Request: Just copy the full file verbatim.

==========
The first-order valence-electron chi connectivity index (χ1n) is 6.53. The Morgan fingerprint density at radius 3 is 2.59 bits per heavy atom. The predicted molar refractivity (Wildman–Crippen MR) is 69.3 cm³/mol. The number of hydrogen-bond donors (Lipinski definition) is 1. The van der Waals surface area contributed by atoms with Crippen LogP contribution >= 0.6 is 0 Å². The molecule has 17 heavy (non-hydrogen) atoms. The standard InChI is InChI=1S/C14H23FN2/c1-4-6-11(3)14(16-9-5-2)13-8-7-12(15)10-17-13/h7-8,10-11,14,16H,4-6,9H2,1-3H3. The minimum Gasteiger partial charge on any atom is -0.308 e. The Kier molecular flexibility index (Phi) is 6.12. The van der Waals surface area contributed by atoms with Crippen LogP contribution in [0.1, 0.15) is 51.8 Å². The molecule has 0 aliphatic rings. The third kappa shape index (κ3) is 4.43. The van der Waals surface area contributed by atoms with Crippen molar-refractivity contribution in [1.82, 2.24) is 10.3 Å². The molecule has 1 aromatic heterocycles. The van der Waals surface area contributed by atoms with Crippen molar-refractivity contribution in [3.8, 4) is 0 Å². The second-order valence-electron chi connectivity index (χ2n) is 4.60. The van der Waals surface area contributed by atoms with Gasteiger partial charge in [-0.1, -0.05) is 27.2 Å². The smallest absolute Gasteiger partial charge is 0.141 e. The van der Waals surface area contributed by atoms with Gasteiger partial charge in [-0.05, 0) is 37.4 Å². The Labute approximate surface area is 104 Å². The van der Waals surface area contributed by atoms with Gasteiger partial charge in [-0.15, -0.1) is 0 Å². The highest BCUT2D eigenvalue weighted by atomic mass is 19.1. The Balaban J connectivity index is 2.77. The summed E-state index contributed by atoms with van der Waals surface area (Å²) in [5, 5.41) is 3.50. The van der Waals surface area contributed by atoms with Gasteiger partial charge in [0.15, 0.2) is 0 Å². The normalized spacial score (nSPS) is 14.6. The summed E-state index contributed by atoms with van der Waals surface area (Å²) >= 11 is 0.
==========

The first-order valence-electron chi connectivity index (χ1n) is 6.53. The Morgan fingerprint density at radius 3 is 2.59 bits per heavy atom. The predicted molar refractivity (Wildman–Crippen MR) is 69.3 cm³/mol. The number of hydrogen-bond donors (Lipinski definition) is 1. The van der Waals surface area contributed by atoms with Crippen LogP contribution >= 0.6 is 0 Å². The molecule has 17 heavy (non-hydrogen) atoms. The standard InChI is InChI=1S/C14H23FN2/c1-4-6-11(3)14(16-9-5-2)13-8-7-12(15)10-17-13/h7-8,10-11,14,16H,4-6,9H2,1-3H3. The minimum Gasteiger partial charge on any atom is -0.308 e. The Kier molecular flexibility index (Phi) is 6.12. The van der Waals surface area contributed by atoms with Crippen LogP contribution in [0.1, 0.15) is 51.8 Å². The molecule has 0 aliphatic rings. The third kappa shape index (κ3) is 4.43. The van der Waals surface area contributed by atoms with Crippen molar-refractivity contribution in [1.82, 2.24) is 10.3 Å². The molecule has 1 aromatic heterocycles. The van der Waals surface area contributed by atoms with Crippen molar-refractivity contribution in [3.8, 4) is 0 Å². The second-order valence-electron chi connectivity index (χ2n) is 4.60. The van der Waals surface area contributed by atoms with Gasteiger partial charge in [-0.1, -0.05) is 27.2 Å². The smallest absolute Gasteiger partial charge is 0.141 e. The van der Waals surface area contributed by atoms with Gasteiger partial charge in [-0.05, 0) is 37.4 Å². The Labute approximate surface area is 104 Å². The van der Waals surface area contributed by atoms with Gasteiger partial charge in [-0.15, -0.1) is 0 Å². The highest BCUT2D eigenvalue weighted by atomic mass is 19.1. The Balaban J connectivity index is 2.77. The summed E-state index contributed by atoms with van der Waals surface area (Å²) in [5, 5.41) is 3.50. The van der Waals surface area contributed by atoms with Gasteiger partial charge in [0.15, 0.2) is 0 Å². The normalized spacial score (nSPS) is 14.6. The summed E-state index contributed by atoms with van der Waals surface area (Å²) >= 11 is 0.